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Written on the body

A queer and cartographic exploration of the Palestinian diaspora in Randa Jarrar’s A Map of Home (2008) and Him, Me, Muhammad Ali (2016)

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Alberto Fernández Carbajal

This last chapter explores the construction of the queer female diasporic body in Randa Jarrar’s debut novel, A Map of Home, and in her short-story collection Him, Me, Muhammad Ali. It is argued that Jarrar constructs it as the simultaneous repository of Palestinian dispossession and of Arab and Islamicate homosexual repression. It analyses how Jarrar’s narrators express shame about their same-sex desire without knowing where it comes from, and it is argued it stems from internalised heteropatriarchal Muslim and Arab cultural values. In the face of Islamicate homophobia, Jarrar offers irreverent queer exegesis which contravenes the heterosexist bias of traditionalist religious interpretation. It is also argued that national maps are forfeited in favour of the mapping of queer subjectivities. The mapping of bodies against the prescription of nation-states helps us consider queer subjectivities in all their diasporic complexity, heeding, specifically, what it means to be queer, Arab, and of Palestinian and Muslim heritage, simultaneously. It is suggested Jarrar’s texts vindicate the queer female Muslim body as needing to claim ownership of itself, over and above inherited narratives of national dispossession and heteropatriarchal violence.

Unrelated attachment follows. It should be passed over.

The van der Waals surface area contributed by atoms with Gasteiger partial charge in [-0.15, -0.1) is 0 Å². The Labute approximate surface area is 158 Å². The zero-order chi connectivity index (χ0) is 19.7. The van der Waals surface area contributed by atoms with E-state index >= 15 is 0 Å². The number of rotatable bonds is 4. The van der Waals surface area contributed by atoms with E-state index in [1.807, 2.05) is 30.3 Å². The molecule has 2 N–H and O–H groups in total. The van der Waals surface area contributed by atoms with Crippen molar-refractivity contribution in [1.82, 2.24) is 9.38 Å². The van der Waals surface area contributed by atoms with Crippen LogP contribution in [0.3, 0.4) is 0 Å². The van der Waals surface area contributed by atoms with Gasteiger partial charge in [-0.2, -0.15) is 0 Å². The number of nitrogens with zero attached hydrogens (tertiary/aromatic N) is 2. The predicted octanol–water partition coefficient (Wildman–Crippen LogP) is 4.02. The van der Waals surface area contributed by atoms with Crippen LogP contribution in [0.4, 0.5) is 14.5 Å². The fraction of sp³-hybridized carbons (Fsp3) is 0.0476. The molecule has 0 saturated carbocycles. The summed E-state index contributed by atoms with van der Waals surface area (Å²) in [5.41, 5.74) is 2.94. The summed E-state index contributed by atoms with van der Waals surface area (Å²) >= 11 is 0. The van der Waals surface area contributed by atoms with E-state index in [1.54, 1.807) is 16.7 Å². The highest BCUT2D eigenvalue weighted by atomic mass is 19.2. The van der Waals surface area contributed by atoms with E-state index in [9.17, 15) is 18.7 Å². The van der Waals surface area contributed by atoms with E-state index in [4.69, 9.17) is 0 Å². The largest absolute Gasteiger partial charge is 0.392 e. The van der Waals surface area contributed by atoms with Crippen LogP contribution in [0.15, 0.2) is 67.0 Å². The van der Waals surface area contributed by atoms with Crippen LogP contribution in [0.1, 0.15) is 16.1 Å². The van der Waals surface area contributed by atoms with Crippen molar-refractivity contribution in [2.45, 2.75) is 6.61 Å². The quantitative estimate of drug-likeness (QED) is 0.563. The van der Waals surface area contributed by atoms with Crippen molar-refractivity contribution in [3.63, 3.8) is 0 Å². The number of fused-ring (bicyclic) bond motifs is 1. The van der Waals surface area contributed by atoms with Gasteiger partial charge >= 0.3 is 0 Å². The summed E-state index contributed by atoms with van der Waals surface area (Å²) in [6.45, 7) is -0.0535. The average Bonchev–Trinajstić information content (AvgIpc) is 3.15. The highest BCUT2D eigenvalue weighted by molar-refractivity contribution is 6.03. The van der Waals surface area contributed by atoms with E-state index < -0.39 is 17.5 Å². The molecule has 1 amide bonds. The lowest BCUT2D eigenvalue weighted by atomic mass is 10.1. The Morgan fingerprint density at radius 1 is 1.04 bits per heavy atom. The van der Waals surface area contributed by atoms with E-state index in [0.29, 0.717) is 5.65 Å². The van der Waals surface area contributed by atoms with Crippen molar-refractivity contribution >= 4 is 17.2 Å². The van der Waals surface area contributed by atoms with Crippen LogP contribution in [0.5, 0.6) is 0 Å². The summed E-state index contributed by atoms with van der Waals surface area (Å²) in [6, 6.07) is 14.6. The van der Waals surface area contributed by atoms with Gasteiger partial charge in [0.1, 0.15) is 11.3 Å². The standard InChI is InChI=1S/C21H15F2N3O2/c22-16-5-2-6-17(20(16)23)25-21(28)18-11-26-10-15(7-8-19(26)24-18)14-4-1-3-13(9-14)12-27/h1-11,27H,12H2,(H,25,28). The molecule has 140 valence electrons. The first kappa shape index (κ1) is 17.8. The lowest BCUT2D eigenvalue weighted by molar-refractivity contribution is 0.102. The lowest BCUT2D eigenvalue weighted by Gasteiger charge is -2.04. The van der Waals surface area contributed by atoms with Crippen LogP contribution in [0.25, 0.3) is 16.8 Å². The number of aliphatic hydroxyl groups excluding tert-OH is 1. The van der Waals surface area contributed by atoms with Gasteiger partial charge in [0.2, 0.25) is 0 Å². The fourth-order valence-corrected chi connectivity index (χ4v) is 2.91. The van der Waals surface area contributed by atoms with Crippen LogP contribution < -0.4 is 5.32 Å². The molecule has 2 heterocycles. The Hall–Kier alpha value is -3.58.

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Derek Robbins

This chapter offers a brief outline of Schutz’s career in the first half of his life and then considers in detail the texts, published and unpublished at the time, which he produced in this period. It concludes with a summary of the correlations between these social and intellectual trajectories, both in relation to the Viennese context.

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Derek Robbins